DARTMOUTH, Mass. (AP) - Democratic U.S. Rep. Edward Markey and Republican Gabriel Gomez kept up a busy schedule in the final weekend before the June 25 special election for the U.S. Senate, with both campaigns trying to energize their base and mobilize for a get-out-the-vote effort amid projections of a light turnout.
Markey, a member of Congress since 1976 and Gomez, a former Navy SEAL and political newcomer, are vying for the seat formerly held by John Kerry, who resigned from the Senate earlier this year to become U.S. Secretary of State.
Markey capped a day of campaigning on Saturday with a rally on the University of Massachusetts-Dartmouth campus with Vice President Joe Biden, who was the latest in a string of Democratic heavy-hitters who have made campaign visits in recent weeks, following President Barack Obama and former President Bill Clinton.
Speaking to several hundred Markey backers, Biden repeatedly said Republicans in Washington "don't get it," and mocked Gomez's claim that he would represent a new kind of Republican.
"This is not your father's Republican party. This is not even Mitt Romney's Republican party," said Biden. "This is a different ... breed of cat. They think compromise is a dirty word. These guys aren't just conservative, they are anti-government."
Biden also tried to counter Gomez's oft-repeated claim that his opponent has been in Congress too long. Biden said Markey's experience and knowledge of issues would be a major plus.
"This is going to be the most informed freshman senator in the history of the U.S. government, Biden said.
Gomez had more than two dozen campaign stops planned over the next three days in what he has dubbed his "people over politics" tour. He began his day by running in a road race in Newton and planned more stops Saturday, hoping to sway independent voters his way.
In Wakefield, Gomez greeted volunteers at a phone bank, sitting down to make several calls himself.
"I appreciate that," he told one person on the phone who expressed support. "Please tell all your friends to vote." But he mostly reached answering machines on the warm weekend afternoon.
Gomez, accompanied by his wife and three of his four children - the fourth was playing Little League baseball - later joined about two dozen supporters at a barbecue.
He acknowledged his underdog status but said his field effort for Tuesday's election was in "phenomenal shape."
Gomez leaned on his military background to explain how he could overcome the Democratic party's potent ground game in Massachusetts.
"I remember being in SEAL school, I remember being in 'hell week' and the instructor, I could argue he had a pretty formidable plan himself, but I was one of the 21 guys to finish out of 125 that started, so I've been in worse situations," Gomez said.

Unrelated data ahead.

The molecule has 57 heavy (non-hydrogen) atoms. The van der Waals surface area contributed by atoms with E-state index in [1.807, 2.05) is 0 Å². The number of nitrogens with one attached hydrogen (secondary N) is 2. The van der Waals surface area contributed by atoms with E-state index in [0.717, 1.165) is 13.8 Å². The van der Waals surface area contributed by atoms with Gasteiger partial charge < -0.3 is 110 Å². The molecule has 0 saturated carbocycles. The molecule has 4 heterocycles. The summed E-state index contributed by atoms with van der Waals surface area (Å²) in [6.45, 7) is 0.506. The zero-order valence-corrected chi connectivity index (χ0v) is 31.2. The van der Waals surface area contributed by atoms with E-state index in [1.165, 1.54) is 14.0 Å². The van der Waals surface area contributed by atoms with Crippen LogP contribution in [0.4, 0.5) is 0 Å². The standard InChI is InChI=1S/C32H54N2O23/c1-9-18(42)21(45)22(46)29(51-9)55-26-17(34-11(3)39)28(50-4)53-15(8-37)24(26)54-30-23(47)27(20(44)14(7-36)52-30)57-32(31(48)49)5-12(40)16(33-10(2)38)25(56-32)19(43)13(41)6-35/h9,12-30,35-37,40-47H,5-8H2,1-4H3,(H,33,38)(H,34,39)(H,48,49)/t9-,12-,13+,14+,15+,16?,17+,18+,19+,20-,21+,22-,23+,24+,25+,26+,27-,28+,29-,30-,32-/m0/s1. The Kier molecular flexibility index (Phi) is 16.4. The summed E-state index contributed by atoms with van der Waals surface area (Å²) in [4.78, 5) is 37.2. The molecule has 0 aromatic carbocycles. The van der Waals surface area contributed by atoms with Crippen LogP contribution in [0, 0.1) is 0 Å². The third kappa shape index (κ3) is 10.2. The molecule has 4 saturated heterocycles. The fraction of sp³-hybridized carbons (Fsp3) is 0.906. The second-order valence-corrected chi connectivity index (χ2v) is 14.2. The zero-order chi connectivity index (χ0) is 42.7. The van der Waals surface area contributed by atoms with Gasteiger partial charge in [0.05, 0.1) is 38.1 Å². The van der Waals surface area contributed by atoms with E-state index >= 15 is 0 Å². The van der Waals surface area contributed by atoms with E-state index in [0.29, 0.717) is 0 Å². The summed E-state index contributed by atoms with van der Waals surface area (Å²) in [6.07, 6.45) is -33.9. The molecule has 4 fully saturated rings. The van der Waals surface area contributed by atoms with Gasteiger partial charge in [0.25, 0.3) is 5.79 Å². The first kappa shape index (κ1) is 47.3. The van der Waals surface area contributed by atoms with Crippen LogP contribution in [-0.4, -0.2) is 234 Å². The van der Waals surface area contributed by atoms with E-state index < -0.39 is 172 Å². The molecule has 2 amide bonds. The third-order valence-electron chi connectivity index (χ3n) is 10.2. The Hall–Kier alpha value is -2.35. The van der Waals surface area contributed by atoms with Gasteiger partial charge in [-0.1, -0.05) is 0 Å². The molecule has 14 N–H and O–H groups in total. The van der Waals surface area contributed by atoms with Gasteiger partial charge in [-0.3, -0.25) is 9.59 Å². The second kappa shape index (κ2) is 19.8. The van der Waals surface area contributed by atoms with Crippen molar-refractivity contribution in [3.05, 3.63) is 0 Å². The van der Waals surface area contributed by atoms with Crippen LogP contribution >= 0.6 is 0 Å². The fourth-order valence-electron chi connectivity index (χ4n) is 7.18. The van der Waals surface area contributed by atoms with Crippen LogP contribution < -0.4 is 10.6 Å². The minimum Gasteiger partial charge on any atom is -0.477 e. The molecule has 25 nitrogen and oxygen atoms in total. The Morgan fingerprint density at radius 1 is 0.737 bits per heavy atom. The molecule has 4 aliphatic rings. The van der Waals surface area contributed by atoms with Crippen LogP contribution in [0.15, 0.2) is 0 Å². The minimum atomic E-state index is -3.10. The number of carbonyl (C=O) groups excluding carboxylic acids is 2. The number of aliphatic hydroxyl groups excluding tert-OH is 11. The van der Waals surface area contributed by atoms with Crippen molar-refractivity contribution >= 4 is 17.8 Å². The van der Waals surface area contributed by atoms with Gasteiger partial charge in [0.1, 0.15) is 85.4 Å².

Massachusetts Secretary of State William Galvin, a Democrat who is the state's top elections official, said this week he was extremely concerned about turnout, noting that there were plenty of distractions for would-be voters, including the start of summer vacation and the Boston Bruins' pursuit of hockey's Stanley Cup, among other things. Both sides have stressed the importance of getting their base out to the polls.
The Gomez-Markey race has seemingly failed to generate the same level of voter interest that accompanied the 2010 special election to succeed the late Sen. Edward Kennedy, which was won in an upset by Republican Scott Brown.
Brown, who lost his re-election bid in November to Democratic Sen. Elizabeth Warren, has played little public role in the Gomez campaign to date, though Brown was scheduled to appear with the candidate at an election-eve rally on Monday.
Leonard Alcivar, a spokesman for Gomez, said Brown has spoken frequently with Gomez during the campaign and has helped with fundraising. Brown remains one of the most popular Republicans in Massachusetts.
At Saturday's rally, a confident Markey made two predictions for the next several days, the first being that the Bruins would defeat the Chicago Blackhawks to win the Stanley Cup and the second that he would be elected to the Senate.
TV viewers in Massachusetts could expect to be treated to a barrage of campaign ads in the final days. As of Friday, Democrats invested $5.2 million in television advertising compared to $3 million on the Republican side, according to the Smart Media Group, which tracks political advertising.